As a member of First Check, I feel like a warrior, fighting the infodemic. The pandemic showed us how people contracted,spread, or even succumbed to COVID-19 because they fell for false claims. However, COVID-19 is just one of the many catastrophes we have been battling.
My fact-checking journey began in the year 2017, when I joined the Homi Bhabha Centre for Science Education in Mumbai as a post-doctoral fellow. I was actively debunking myths and talking to school and college students about developing a scientific temper to combat unscientific ideas that were doing the rounds on social media.
While there is misinformation on almost every subject, I have always been drawn towards health-related myths and misconceptions circulating widely on social media. Self- proclaimed experts continue to peddle half-baked or false information such as ‘herbal teas can cure ailments from common cold to diabetes’, ‘traditional medicines can cure cancer’, ‘allopathic medicines are a conspiracy of the big pharma’ and so on.
In March 2020, when COVID-19 struck India, we were not just dealing with a pandemic, but also an infodemic – an excess of false information. I joined the Indian Scientists’ Response to COVID-19 (ISRC) team as a fact-checker. Around the same time, I also joined First Check and wrote articles on myths about the origins of COVID-19, herbal remedies, coronavirus variants, and the efficacy of vaccines.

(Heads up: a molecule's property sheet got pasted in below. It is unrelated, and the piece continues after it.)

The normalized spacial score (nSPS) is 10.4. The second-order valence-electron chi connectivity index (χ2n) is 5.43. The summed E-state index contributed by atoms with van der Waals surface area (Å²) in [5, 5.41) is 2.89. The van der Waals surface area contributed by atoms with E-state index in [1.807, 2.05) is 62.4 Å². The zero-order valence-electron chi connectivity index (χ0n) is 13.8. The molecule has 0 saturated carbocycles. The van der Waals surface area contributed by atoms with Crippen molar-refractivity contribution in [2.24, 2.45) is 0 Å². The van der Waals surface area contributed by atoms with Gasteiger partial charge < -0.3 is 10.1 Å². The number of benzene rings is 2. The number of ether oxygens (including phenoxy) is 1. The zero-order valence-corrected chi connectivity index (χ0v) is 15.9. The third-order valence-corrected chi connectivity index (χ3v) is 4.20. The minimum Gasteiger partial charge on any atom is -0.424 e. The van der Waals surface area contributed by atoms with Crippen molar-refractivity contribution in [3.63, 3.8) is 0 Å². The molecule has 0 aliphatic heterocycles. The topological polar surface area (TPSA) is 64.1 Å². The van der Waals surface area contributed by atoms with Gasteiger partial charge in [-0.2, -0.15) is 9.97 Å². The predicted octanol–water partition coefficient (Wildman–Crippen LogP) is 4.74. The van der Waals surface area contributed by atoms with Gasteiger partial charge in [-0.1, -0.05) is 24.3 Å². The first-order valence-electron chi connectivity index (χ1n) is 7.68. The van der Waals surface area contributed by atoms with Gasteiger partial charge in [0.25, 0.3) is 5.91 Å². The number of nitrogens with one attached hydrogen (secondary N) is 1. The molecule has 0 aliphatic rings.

I was honoured to speak at the Misinformation in Medicine Summit, convened by DataLEADS and hosted by the Google News Initiative, in November 2020. The topic was apt: What does it take to fact-check medical misinformation? It was the first time I had the opportunity to meet (virtually) so many fact-checkers from across the world. I learned a lot about the common problems we all face while battling misinformation.
As a fact-checker, it’s important to carefully explain scientific concepts in order to show how a particular claim defies logic. Similarly, we need to educate people about the importance of looking for reliable data or evidence that supports or disproves a particular claim.
Like numerous other diseases, the infodemic also needs a vaccine. Fact-checking will help, but educating people about fact-checking is the booster the world needs now. With First Check, I foresee a time when people can think critically, examine carefully, and nip any misinformation in the bud.
Dr. Rohini Karandikar